When I begin my day I set a timer for two hours, and then I take a half-hour break. I repeat this process until I’m done with my work, or it gets to be the end of the day. This provides structure for me to do my job, similar to an office setting. Staying disciplined and adhering to the schedule is hard, but you’ll find it’s rewarding once you get to the end of the day, and the half hour breaks are long enough that you can go take a walk, take a nap, play a video game, read a book, without questioning whether or not it’s worth the trouble.
Set extracurricular goals for yourself
As fun as programming can be, even developers have things they like more than programming. Everyone has hobbies, but during the pandemic my leisures, social, physical, or otherwise, largely regressed from my everyday life. Setting goals for these leisures helped me stick to them and improve at them, which offers a sense of fulfillment and wholeness different from succeeding at your job, and just as important. For me, I wanted to get back into shape after spending a year and half in complete inertia. Walking sounded like the right thing to start with, so I try to get 10,000 steps every single day. I’m not perfect at it, but achieving that goal is a way for me to hang another hat on the day. I also go to my local gym and play basketball for around 45 minutes in the morning, just to get a good sweat in once a day, and at the end I shoot 25 3 pointers and see how many I can make. You’d be surprised how something as little as making 19 out of 25 3 pointers can invigorate you for the rest of the day. I guess what I’m trying to say is that having a diverse set of interests and activities that you can set goals for will help you in your work as well. Motivation is a holistic concept — finding it anywhere will help you with everything you devote your efforts to.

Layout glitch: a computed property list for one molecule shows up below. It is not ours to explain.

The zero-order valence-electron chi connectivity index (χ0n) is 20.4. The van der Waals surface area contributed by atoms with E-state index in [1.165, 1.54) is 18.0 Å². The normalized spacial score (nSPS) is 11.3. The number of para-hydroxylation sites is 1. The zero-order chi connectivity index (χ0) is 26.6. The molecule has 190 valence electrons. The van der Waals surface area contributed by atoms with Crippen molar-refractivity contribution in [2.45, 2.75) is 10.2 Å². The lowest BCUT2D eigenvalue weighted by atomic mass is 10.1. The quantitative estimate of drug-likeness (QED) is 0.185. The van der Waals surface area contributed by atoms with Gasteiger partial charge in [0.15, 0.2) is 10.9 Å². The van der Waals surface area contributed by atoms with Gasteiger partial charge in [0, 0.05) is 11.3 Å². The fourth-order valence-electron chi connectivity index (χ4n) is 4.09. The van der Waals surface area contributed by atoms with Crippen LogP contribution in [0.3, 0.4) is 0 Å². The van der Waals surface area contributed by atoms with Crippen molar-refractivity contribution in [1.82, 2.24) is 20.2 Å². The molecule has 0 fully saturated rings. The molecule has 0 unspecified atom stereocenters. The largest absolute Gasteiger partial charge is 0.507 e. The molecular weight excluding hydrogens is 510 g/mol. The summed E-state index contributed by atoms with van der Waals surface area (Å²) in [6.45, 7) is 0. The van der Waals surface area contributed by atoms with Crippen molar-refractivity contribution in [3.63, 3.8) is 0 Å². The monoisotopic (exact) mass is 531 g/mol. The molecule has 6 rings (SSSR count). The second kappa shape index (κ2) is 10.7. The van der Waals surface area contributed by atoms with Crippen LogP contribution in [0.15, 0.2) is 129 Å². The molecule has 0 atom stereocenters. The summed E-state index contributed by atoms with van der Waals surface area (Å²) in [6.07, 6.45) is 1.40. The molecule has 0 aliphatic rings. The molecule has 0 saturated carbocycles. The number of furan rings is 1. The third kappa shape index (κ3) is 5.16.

As a last resort, reset your computer
If you are really feeling burnt out and unmotivated, reset your computer. I know it sounds weird, but there’s something oddly cleansing about starting from scratch. Make sure all of the files and projects you care about are backed up, wipe the hard drive, reinstall the operating system, and experience the satisfaction of seeing nothing on your Desktop, Downloads, Applications, etc. For me, it’s like a got a brand new computer. Now, don’t be doing this every week, because the time required to reinstall some of your applications, like XCode, for example, will make it not worth your time, but if you are really feeling on the edge of burning out, there’s something very calming and relaxing about getting your computer back to where it was before. Recloning all your repositories, logging into all your important accounts, reconfiguring your favorite IDE, are all things that you can just check off your to-do list without thinking much.
These are the things that I do to prevent me from burnout. If anyone else has any other tools they use to stay motivated, please sound off in the comments! This is by no means an exhaustive list, and I’d love to see what everyone else thinks.